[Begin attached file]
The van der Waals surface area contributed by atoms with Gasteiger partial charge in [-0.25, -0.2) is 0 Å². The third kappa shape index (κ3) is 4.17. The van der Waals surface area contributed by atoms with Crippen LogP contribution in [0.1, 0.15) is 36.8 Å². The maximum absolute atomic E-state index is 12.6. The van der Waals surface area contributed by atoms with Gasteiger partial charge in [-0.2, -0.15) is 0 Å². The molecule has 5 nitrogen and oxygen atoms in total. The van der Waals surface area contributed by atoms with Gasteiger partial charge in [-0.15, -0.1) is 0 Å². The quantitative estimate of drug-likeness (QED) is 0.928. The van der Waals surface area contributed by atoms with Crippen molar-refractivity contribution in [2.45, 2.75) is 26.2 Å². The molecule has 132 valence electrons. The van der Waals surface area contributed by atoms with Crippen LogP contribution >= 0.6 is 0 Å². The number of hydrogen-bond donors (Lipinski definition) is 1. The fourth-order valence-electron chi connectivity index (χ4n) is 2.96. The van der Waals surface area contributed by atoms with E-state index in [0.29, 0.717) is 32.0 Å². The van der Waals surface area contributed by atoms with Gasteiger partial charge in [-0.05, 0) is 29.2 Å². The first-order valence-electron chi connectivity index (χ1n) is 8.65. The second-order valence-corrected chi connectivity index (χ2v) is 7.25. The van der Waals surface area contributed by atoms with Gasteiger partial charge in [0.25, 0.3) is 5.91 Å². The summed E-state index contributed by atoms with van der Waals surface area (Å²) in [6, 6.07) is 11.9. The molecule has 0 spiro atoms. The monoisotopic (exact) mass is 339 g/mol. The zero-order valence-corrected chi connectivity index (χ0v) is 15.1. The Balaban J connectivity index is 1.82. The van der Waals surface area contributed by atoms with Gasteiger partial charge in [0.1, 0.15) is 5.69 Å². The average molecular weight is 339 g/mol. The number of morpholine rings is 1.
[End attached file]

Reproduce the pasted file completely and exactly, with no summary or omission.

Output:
The van der Waals surface area contributed by atoms with Gasteiger partial charge in [-0.25, -0.2) is 0 Å². The third kappa shape index (κ3) is 4.17. The van der Waals surface area contributed by atoms with Crippen LogP contribution in [0.1, 0.15) is 36.8 Å². The maximum absolute atomic E-state index is 12.6. The van der Waals surface area contributed by atoms with Gasteiger partial charge in [-0.2, -0.15) is 0 Å². The molecule has 5 nitrogen and oxygen atoms in total. The van der Waals surface area contributed by atoms with Gasteiger partial charge in [-0.15, -0.1) is 0 Å². The quantitative estimate of drug-likeness (QED) is 0.928. The van der Waals surface area contributed by atoms with Crippen molar-refractivity contribution in [2.45, 2.75) is 26.2 Å². The molecule has 132 valence electrons. The van der Waals surface area contributed by atoms with Crippen LogP contribution >= 0.6 is 0 Å². The number of hydrogen-bond donors (Lipinski definition) is 1. The fourth-order valence-electron chi connectivity index (χ4n) is 2.96. The van der Waals surface area contributed by atoms with E-state index in [0.29, 0.717) is 32.0 Å². The van der Waals surface area contributed by atoms with Gasteiger partial charge in [-0.05, 0) is 29.2 Å². The first-order valence-electron chi connectivity index (χ1n) is 8.65. The second-order valence-corrected chi connectivity index (χ2v) is 7.25. The van der Waals surface area contributed by atoms with Gasteiger partial charge in [0.25, 0.3) is 5.91 Å². The summed E-state index contributed by atoms with van der Waals surface area (Å²) in [6, 6.07) is 11.9. The molecule has 0 spiro atoms. The monoisotopic (exact) mass is 339 g/mol. The zero-order valence-corrected chi connectivity index (χ0v) is 15.1. The Balaban J connectivity index is 1.82. The van der Waals surface area contributed by atoms with Gasteiger partial charge in [0.1, 0.15) is 5.69 Å². The average molecular weight is 339 g/mol. The number of morpholine rings is 1.